Bantam Crime Line, 1992, 323 pages, C$5.99 mmpb, ISBN 0-553-29254-4
If you’re a movie buff, the name “Randall Wallace” should mean something to you. He wrote the screenplays for the Oscar-winning BRAVEHEART and the execrable PEARL HARBOUR. He directed WE WERE SOLDIERS from his own script. He’s buddy with Mel Gibson. In short, he’s what we’d call a Hollywood insider.
It’s not a secret that he didn’t start out that way. His biographies (check out his sort-of-official web site at www.thewheelhouse.net ) mention that he wrote a few novels before breaking into the Hollywood big-time in the mid-nineties. Finding those novels, however, isn’t an easy matter given that they didn’t sell all that well and are almost all out-of-print by now.
I was lucky enough to catch Where Angels Watch at a used book sale. It’s the second novel in a series (technically a sequel starring the characters from Blood of the Lamb, though with a presumably brand-new all-exciting villain!), but I couldn’t very well wait and hope to find the first novel anytime soon, so I dove right in.
In many ways, this is a strictly-business police thriller. In Los Angeles, a killer preys on hookers and strippers, leaving them dismembered and displayed as an unmistakable challenge to police forces. Protagonists Tom Ridge and Scarlet McCullers are now faced with a new mystery—and a killer than may be a policeman…
I’m sure you’ve read something similar before. It’s not exactly original. But there’s always some place for a well-written entry, and that’s exactly what Where Angels Watch manages to be.
It all depends on a pair of sympathetic protagonists: Tom Ridge is a by-the-book policeman with some religious training and a mind like a computer. Everyone is a bit in awe of his cognitive capabilities, and indeed, he often intuits clues and conclusions well before the experts can confirm what he’s already deduced. The only person not afraid to try to one-up Ridge is, of course, “Cully” McCullers. She’s brasher, more willing to throw suspects around and always trying to prove her worth. Together, they make an unstoppable team. Except that… they’ve been together -in a biblical sense- and that only complicates matters.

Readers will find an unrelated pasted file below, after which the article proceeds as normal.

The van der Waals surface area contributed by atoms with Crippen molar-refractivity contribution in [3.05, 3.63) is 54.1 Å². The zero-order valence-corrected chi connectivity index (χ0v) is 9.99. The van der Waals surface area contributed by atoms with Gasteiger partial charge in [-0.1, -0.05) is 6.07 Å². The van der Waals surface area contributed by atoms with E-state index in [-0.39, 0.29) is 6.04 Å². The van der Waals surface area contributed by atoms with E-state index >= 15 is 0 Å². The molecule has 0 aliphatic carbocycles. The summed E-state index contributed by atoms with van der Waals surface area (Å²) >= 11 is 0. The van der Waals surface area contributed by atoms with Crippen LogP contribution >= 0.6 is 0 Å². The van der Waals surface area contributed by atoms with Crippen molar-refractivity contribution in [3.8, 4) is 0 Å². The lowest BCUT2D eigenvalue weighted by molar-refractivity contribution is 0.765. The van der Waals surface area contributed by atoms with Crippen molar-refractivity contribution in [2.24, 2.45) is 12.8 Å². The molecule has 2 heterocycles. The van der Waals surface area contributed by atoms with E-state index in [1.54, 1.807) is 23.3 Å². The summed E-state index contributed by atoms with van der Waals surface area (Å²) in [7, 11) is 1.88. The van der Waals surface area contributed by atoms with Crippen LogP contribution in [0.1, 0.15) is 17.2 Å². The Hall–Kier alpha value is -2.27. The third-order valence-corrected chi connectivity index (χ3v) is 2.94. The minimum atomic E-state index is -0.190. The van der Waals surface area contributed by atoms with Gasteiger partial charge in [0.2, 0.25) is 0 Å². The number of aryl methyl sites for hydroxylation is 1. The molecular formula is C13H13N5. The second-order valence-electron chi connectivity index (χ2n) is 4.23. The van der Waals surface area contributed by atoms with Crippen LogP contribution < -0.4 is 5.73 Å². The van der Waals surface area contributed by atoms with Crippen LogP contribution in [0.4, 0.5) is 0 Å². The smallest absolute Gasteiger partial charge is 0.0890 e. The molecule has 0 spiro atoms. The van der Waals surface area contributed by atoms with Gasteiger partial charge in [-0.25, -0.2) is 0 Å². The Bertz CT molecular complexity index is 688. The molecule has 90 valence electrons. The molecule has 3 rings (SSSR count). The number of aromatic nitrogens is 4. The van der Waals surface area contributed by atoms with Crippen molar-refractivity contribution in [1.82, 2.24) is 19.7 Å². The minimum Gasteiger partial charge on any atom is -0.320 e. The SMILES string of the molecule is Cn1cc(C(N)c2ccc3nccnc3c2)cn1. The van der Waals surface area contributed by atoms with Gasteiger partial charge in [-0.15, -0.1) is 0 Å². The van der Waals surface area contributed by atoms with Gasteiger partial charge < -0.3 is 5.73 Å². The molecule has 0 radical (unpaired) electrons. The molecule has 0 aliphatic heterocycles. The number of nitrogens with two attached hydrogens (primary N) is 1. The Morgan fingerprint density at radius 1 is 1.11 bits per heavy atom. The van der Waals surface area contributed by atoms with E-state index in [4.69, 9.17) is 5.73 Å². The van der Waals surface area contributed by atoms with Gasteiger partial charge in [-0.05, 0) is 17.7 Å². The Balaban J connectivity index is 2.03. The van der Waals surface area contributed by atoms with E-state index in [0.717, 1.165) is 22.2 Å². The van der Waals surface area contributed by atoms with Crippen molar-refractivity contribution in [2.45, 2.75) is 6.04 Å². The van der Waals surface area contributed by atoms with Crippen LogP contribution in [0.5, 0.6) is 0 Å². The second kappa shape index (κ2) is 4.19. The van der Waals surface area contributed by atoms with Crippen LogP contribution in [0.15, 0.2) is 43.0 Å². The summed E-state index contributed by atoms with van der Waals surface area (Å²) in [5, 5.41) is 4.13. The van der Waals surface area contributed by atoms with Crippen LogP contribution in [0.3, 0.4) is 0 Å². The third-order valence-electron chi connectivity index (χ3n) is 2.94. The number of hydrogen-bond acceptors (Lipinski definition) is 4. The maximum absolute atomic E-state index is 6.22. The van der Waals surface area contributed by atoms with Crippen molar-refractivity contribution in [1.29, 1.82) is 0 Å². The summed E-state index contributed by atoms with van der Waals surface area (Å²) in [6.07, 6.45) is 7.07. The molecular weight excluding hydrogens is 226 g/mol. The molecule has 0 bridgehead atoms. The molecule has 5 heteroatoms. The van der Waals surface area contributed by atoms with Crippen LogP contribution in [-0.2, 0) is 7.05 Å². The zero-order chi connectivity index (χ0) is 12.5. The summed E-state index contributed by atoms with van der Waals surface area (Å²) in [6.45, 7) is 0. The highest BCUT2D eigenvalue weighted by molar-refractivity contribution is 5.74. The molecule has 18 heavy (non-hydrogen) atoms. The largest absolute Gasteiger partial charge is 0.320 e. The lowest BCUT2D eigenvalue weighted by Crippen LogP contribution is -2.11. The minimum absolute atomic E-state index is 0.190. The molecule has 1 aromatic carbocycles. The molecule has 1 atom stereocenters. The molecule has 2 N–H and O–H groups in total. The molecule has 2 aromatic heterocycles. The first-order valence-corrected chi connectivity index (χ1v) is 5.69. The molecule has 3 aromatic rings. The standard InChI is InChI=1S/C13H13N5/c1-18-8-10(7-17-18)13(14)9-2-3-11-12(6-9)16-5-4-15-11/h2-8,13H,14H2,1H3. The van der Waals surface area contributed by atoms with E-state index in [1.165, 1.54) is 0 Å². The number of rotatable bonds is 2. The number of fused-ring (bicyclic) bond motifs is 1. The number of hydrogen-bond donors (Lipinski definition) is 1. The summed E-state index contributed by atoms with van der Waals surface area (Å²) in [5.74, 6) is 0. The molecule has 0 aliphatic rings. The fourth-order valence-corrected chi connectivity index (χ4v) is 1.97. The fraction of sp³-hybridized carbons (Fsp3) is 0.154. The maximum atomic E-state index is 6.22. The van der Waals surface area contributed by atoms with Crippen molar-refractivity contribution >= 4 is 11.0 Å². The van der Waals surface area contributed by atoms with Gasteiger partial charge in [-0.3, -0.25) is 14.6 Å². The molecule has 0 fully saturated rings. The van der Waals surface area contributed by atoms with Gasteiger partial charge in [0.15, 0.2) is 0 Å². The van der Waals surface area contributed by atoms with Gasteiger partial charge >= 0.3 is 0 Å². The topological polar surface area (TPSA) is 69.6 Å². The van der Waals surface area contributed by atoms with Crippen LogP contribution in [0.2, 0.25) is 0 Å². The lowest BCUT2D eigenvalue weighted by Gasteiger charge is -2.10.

It still wouldn’t have worked if Wallace hadn’t been able to give the required spark to his characters. But he does, and also manages to deliver a good crunchy police thriller with plenty of tasty passages. This being L.A., we get a look at the city’s biggest industry, the relationships between police and celebrities, a believable look inside a police precinct and all sorts of other good stuff.
Wallace’s writing is clear and easily readable. Even better; he also succeeds in wringing honest emotion out of passages that would be booed off the stage in any other context. (Though even he can’t make the ridiculous strip-tease scene work.) I could explain the meaning of the novel’s title to you in a few words, but then you’d look at the screen with a look of corny disbelief. But Wallace manages, and that’s all that matter when you’re reading the novel. (On the other hand, it may explain why Michael Bay’s ham-fisted triumphant direction made such a mess out of PEARL HARBOR’s sentimental scenes. But I digress.)
Understand that I’m not raving about this novel; for all its qualities, it doesn’t come close to, say, Michael Connelly’s work. But it’s good stuff, it sticks to the point and it delivers what it’s supposed to. Plus it’s got curiosity value; how many novels on your shelves have been written by acclaimed screenwriters/directors?